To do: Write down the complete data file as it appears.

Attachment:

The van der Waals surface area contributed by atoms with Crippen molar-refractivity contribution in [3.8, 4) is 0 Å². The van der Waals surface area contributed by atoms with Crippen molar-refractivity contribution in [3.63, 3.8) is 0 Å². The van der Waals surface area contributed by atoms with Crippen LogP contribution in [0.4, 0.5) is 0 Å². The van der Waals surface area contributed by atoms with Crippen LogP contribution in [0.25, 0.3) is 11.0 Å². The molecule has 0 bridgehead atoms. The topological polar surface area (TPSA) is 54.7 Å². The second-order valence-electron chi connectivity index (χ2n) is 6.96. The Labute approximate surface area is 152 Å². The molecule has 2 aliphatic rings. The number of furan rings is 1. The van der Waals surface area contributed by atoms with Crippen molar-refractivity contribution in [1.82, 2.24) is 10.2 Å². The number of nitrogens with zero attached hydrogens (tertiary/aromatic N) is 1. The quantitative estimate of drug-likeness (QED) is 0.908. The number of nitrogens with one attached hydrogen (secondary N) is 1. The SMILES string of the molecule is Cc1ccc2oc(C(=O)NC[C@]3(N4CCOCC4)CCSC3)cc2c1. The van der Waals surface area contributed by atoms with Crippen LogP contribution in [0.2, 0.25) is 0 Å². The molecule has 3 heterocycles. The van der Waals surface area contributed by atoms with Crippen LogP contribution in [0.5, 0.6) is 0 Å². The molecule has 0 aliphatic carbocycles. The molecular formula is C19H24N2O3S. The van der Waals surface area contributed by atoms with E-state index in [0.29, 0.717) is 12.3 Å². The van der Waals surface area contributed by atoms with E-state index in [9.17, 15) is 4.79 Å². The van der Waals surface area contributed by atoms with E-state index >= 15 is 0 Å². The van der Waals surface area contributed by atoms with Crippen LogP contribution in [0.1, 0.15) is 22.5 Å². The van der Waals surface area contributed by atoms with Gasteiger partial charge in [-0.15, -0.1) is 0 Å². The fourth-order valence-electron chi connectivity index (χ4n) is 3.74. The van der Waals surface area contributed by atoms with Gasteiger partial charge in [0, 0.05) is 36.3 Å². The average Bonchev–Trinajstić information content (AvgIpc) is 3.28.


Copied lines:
The van der Waals surface area contributed by atoms with Crippen molar-refractivity contribution in [3.8, 4) is 0 Å². The van der Waals surface area contributed by atoms with Crippen molar-refractivity contribution in [3.63, 3.8) is 0 Å². The van der Waals surface area contributed by atoms with Crippen LogP contribution in [0.4, 0.5) is 0 Å². The van der Waals surface area contributed by atoms with Crippen LogP contribution in [0.25, 0.3) is 11.0 Å². The molecule has 0 bridgehead atoms. The topological polar surface area (TPSA) is 54.7 Å². The second-order valence-electron chi connectivity index (χ2n) is 6.96. The Labute approximate surface area is 152 Å². The molecule has 2 aliphatic rings. The number of furan rings is 1. The van der Waals surface area contributed by atoms with Crippen molar-refractivity contribution in [1.82, 2.24) is 10.2 Å². The number of nitrogens with zero attached hydrogens (tertiary/aromatic N) is 1. The quantitative estimate of drug-likeness (QED) is 0.908. The number of nitrogens with one attached hydrogen (secondary N) is 1. The SMILES string of the molecule is Cc1ccc2oc(C(=O)NC[C@]3(N4CCOCC4)CCSC3)cc2c1. The van der Waals surface area contributed by atoms with Crippen LogP contribution in [0.2, 0.25) is 0 Å². The molecule has 3 heterocycles. The van der Waals surface area contributed by atoms with Crippen LogP contribution in [0.5, 0.6) is 0 Å². The molecule has 0 aliphatic carbocycles. The molecular formula is C19H24N2O3S. The van der Waals surface area contributed by atoms with E-state index in [0.29, 0.717) is 12.3 Å². The van der Waals surface area contributed by atoms with E-state index in [9.17, 15) is 4.79 Å². The van der Waals surface area contributed by atoms with E-state index >= 15 is 0 Å². The van der Waals surface area contributed by atoms with Crippen LogP contribution in [0.1, 0.15) is 22.5 Å². The van der Waals surface area contributed by atoms with Gasteiger partial charge in [-0.15, -0.1) is 0 Å². The fourth-order valence-electron chi connectivity index (χ4n) is 3.74. The van der Waals surface area contributed by atoms with Gasteiger partial charge in [0, 0.05) is 36.3 Å². The average Bonchev–Trinajstić information content (AvgIpc) is 3.28.